I mentioned before that I have a love/hate relationship with Pinterest. I love it because it allows for people to get their ideas out there on a wide scale, and it makes it so easy to find cool recipes, DIY crafty ideas, awesome ways to decorate your kitchen, and how to make a bun in your hair using a sock (Total game changer- seriously, google it: Sock Bun). I like being able to basically bookmark anything I want, and know that there is a picture I can reference it with in the future. On the other hand, it is the biggest time vacuum that I’ve ever encountered. All I have to do is click on “Home & Design” and I know that I’ve just signed over the next three hours of my life. Suddenly, I need to pin every picture of a kitchen with a subway tile backsplash so that someday, several years from now, when we decide we might want ask our landlord if we can remodel our kitchen, I can go back and look at them. All these crafty DIY pins that I’ve saved? I will likely do 3 out of 47 of them in the next year or two, if I’m lucky (I’m not nearly as crafty as I like to think that I am). Nonetheless, occasionally I come across something purely brilliant and I put it to work right away. One of these pins was “How to Make Vegan Butter.”
Even before I became vegan, I pretty much thought Earth Balance was God’s gift to, well, me. And everybody else too. But mainly me. It was better than I ever remember dairy-based butters and margarine tasting. And it melts so well and it’s so perfect for baking. I am so thankful for Earth Balance because it really makes the transition into becoming vegan so much easier.
Sadly, however, as I recently discovered, Earth Balance has it’s downfalls as well: It’s made with palm oil which, right now, is causing massive deforestation, taking homes from critically endangered animals such as orangutans and certain species of tigers and elephants. Being vegan, I want to live my life causing as little pain and suffering to other living beings. It doesn’t just end with farm animals, but with all living creatures. EB has said that they are working towards fair-trade, sustainable palm oil product, but until then, I just can’t justify buttering my bread with EB, when I know I’m taking homes away from orangutans.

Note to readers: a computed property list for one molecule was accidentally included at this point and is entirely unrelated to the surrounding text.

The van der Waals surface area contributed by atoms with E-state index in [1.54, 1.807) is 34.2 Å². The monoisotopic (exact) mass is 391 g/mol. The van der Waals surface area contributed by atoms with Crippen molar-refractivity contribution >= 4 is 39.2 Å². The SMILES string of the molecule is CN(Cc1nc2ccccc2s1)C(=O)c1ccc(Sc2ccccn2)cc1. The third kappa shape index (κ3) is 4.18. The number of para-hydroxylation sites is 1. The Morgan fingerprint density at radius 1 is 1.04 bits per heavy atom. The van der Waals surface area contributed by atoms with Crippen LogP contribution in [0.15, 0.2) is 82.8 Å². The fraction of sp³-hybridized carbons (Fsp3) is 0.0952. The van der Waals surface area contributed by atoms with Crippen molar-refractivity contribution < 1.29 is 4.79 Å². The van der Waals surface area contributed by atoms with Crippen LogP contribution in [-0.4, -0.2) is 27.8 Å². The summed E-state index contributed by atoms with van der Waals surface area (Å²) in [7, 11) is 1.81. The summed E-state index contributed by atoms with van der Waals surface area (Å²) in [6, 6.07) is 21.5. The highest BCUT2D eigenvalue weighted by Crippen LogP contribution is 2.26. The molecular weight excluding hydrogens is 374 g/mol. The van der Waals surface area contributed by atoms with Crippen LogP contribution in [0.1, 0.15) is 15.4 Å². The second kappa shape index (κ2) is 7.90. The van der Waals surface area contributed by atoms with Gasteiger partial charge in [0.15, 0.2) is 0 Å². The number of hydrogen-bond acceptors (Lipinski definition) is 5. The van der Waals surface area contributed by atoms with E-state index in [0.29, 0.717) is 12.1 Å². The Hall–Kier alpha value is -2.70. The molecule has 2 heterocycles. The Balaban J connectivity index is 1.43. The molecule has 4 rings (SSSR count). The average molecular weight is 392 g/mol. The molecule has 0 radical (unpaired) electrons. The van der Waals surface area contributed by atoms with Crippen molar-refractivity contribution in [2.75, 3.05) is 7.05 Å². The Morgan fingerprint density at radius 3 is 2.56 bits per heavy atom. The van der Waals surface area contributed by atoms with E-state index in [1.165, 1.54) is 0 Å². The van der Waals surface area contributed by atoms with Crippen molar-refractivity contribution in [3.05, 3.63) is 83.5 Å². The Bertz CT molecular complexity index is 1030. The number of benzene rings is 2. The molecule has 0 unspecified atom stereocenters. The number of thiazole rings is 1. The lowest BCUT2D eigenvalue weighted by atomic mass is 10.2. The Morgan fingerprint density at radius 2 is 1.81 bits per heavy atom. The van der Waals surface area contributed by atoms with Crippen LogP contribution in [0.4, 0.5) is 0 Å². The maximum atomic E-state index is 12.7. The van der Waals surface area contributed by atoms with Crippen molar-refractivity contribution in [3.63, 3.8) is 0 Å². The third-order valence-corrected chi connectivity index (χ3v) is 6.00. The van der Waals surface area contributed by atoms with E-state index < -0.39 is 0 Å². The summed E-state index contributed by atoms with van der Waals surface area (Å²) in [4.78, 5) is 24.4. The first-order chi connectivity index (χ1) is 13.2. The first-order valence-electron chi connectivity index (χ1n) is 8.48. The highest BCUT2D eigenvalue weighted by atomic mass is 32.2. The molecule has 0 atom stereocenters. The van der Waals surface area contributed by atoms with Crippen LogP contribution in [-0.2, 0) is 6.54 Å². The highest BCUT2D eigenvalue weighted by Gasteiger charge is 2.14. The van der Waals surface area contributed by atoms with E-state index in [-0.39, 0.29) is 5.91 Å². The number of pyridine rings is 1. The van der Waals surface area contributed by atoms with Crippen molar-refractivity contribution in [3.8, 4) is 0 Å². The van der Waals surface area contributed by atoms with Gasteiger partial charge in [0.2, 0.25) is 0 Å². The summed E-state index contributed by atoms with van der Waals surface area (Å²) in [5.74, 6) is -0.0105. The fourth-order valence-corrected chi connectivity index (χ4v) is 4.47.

With the discovery of this post, I was able to greatly decrease the amount of palm oil we use in our home. I know there are trace amounts of it in other things, and as much as I try to avoid it, I know there will be times when I inevitably consume it. Being vegan is not about being perfect, its about just doing your best.
This guy, Mattie, completely breaks down the molecular structure of butter, so you fully understand why each ingredient is needed (It’s SCIENCE, man!). Then he gives several variations of a very simple recipe, so you can have different fancy vegan butters, and Lord knows I love fancy.
The recipes do call for xanthum gum and soy lecithin, and I am aware of how expensive these ingredients can be. However, you use such small quantities at a time that it will take you forever to use them all up, and if you consider the cost of enough Earth Balance to last you for that amount of time, the cost is negligible. Mattie mentions that you need to use soy milk, rather than other types of non-dairy milk, because it curdles the best. This is no joke. I tried almond milk on my first attempt and though it tastes good enough to eat with a spoon, it was a little harder/more solid that the soy milk version. Definitely use soy milk. Mattie also suggests using a silicone ice cube tray. I don’t have one, so I used a simple plastic container, and it works just fine.
I hope you give this vegan butter recipe a shot. It is so delicious- definitely one of the best things I’ve come across on Pinterest. Just thinking about it, melting on a warm, toasted english muffin- “It makes me feel a little verklempt. Talk amongst yourselves. I’ll give you a topic. Grape-Nuts– it contains neither grapes nor nuts. Discuss.” P.S. I love me some Saturday Night Live.
Photography by Chris Miller